This Website Is the Best Kept Secret for Affordable, Oversized Art
For a lot of people, figuring out where to start is the hardest part about buying art. No matter what stage you’re at in your art collection, finding new places to shop for pieces that speak to you — and won’t cost you a small fortune — will always be a win. Whether you’re more the DIY type or just looking for frugal ways to frame, podcaster Becca Freeman‘s oversized art secret source will save you money and transform your space.
Freeman has a perfectly styled 1,000-square -foot apartment in Williamsburg, Brooklyn, thanks to pro designer, Emma Beryl, who she worked with to bring her decorating dreams to life. “When I moved to this apartment, I knew that I didn’t want to waste any time,” Freeman says. “I wanted to decorate from the get-go, but knew I needed a designer to help.”
Beryl’s vision for Freeman’s apartment was to make the space warm and joyful. One area where Freeman already had a strong foundation to work with though was large-scale art, specifically framed photography. Prior to working with Beryl, Freeman had used the website Unsplash, searching the word “beach” to find the large, Gray Malin-esque seascape above her sofa as well as the smaller ocean shot on her shelving unit (right above her television). If you haven’t heard of this site yet and like photography, you are in for a treat.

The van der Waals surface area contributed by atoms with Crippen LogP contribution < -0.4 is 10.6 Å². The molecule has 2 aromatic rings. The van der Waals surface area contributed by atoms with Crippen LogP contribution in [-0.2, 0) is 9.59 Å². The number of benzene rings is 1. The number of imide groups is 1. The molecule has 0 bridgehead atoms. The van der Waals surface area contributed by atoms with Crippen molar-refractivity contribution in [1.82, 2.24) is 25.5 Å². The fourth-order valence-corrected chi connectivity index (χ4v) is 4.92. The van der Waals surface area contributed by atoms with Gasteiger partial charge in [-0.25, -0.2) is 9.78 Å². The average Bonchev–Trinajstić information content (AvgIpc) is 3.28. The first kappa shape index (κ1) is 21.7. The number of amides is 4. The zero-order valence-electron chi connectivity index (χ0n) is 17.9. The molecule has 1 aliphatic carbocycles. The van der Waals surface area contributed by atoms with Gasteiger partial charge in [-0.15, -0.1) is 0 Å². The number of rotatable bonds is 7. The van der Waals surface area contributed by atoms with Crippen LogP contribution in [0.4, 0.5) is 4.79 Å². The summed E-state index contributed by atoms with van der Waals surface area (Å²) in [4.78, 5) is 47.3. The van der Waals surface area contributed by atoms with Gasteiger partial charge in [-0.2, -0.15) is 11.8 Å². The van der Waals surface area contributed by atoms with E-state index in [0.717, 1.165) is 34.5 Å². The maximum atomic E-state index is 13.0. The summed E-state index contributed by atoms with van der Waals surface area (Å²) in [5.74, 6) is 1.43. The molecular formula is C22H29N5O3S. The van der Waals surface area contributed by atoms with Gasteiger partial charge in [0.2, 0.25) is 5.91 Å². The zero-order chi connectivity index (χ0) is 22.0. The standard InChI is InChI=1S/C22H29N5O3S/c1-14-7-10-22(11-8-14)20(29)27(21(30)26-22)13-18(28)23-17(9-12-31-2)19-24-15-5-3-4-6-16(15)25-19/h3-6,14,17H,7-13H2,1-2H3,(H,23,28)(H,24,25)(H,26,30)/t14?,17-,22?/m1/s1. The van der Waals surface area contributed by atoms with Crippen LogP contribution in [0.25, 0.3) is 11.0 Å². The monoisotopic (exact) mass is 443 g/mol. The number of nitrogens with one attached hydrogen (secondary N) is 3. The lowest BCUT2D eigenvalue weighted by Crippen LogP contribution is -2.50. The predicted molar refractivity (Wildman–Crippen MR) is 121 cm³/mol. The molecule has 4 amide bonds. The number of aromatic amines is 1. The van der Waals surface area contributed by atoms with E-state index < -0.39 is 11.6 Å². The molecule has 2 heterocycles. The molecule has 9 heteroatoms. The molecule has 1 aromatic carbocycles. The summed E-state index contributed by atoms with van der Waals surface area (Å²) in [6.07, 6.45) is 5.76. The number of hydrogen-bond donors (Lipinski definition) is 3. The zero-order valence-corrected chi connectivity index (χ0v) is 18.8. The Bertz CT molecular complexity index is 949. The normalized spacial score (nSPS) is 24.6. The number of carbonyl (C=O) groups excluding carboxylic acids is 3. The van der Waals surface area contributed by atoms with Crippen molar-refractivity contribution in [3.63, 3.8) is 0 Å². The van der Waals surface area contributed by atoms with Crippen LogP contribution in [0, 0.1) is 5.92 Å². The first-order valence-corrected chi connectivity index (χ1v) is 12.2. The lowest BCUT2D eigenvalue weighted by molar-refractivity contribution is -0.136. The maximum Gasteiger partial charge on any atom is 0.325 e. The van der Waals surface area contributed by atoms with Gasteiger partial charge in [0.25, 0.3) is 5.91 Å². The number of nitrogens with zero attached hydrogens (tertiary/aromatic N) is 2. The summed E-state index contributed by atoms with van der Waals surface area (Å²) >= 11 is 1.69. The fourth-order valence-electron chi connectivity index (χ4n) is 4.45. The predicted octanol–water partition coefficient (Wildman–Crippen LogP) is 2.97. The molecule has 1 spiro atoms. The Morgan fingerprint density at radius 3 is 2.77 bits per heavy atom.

Unsplash offers over two million high-resolution images submitted by photographers around the world for free — yes, free. It’s a great place to find large format art on the teeniest of budgets, and the process is simple. You find a photo that you like, download it, and then you can upload it on a site like Framebridge to be professional printed and framed or print a high-quality version at your local copy shop and frame it yourself.
The bigger the art, the more pricey it often can get, and that’s why having a site like Unsplash in your decorating bag of tricks is super handy when you want to go bold but are on a budget. Using this site, Freeman has gotten framed art that is three to four feet wide for under $200. “The pieces look so much more expensive than they actually were,” she says.
Looking back on the project, both Freeman and Beryl love how the space turned out. “Some of the existing elements in the space were overly… cold — the brick walls, exposed pipes, and unfinished floors,” Beryl says. “I’m really pleased with the way we were able to incorporate soft finishes and warm colors to make it feel more… cheerful, and balanced.” The large, (almost) free art was the perfect thing to tie the whole space together.